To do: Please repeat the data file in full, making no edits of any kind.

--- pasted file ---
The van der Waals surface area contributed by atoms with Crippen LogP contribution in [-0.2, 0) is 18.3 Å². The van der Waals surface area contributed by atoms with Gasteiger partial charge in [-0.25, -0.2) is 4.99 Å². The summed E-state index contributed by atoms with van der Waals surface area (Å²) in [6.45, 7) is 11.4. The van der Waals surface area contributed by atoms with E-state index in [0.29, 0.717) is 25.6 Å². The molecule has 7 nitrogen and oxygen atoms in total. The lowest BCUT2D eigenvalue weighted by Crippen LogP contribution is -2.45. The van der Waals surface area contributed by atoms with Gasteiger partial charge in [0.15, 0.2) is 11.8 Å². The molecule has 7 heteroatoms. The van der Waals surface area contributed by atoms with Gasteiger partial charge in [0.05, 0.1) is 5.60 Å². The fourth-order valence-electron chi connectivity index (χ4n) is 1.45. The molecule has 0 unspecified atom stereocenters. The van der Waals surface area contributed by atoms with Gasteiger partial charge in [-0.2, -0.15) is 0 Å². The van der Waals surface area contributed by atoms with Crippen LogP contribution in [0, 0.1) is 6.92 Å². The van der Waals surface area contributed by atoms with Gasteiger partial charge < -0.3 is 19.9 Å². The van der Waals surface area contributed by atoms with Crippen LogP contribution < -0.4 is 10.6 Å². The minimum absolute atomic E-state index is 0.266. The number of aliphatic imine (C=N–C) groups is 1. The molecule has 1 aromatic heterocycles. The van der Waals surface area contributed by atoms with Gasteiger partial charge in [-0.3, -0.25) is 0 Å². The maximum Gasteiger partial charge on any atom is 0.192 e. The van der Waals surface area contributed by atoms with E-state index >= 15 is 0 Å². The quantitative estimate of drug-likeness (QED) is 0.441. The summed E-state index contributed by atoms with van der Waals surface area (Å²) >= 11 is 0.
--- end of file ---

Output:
The van der Waals surface area contributed by atoms with Crippen LogP contribution in [-0.2, 0) is 18.3 Å². The van der Waals surface area contributed by atoms with Gasteiger partial charge in [-0.25, -0.2) is 4.99 Å². The summed E-state index contributed by atoms with van der Waals surface area (Å²) in [6.45, 7) is 11.4. The van der Waals surface area contributed by atoms with E-state index in [0.29, 0.717) is 25.6 Å². The molecule has 7 nitrogen and oxygen atoms in total. The lowest BCUT2D eigenvalue weighted by Crippen LogP contribution is -2.45. The van der Waals surface area contributed by atoms with Gasteiger partial charge in [0.15, 0.2) is 11.8 Å². The molecule has 7 heteroatoms. The van der Waals surface area contributed by atoms with Gasteiger partial charge in [0.05, 0.1) is 5.60 Å². The fourth-order valence-electron chi connectivity index (χ4n) is 1.45. The molecule has 0 unspecified atom stereocenters. The van der Waals surface area contributed by atoms with Gasteiger partial charge in [-0.2, -0.15) is 0 Å². The van der Waals surface area contributed by atoms with Crippen LogP contribution in [0, 0.1) is 6.92 Å². The van der Waals surface area contributed by atoms with Gasteiger partial charge < -0.3 is 19.9 Å². The van der Waals surface area contributed by atoms with Crippen LogP contribution < -0.4 is 10.6 Å². The minimum absolute atomic E-state index is 0.266. The number of aliphatic imine (C=N–C) groups is 1. The molecule has 1 aromatic heterocycles. The van der Waals surface area contributed by atoms with Gasteiger partial charge in [-0.3, -0.25) is 0 Å². The maximum Gasteiger partial charge on any atom is 0.192 e. The van der Waals surface area contributed by atoms with E-state index >= 15 is 0 Å². The quantitative estimate of drug-likeness (QED) is 0.441. The summed E-state index contributed by atoms with van der Waals surface area (Å²) >= 11 is 0.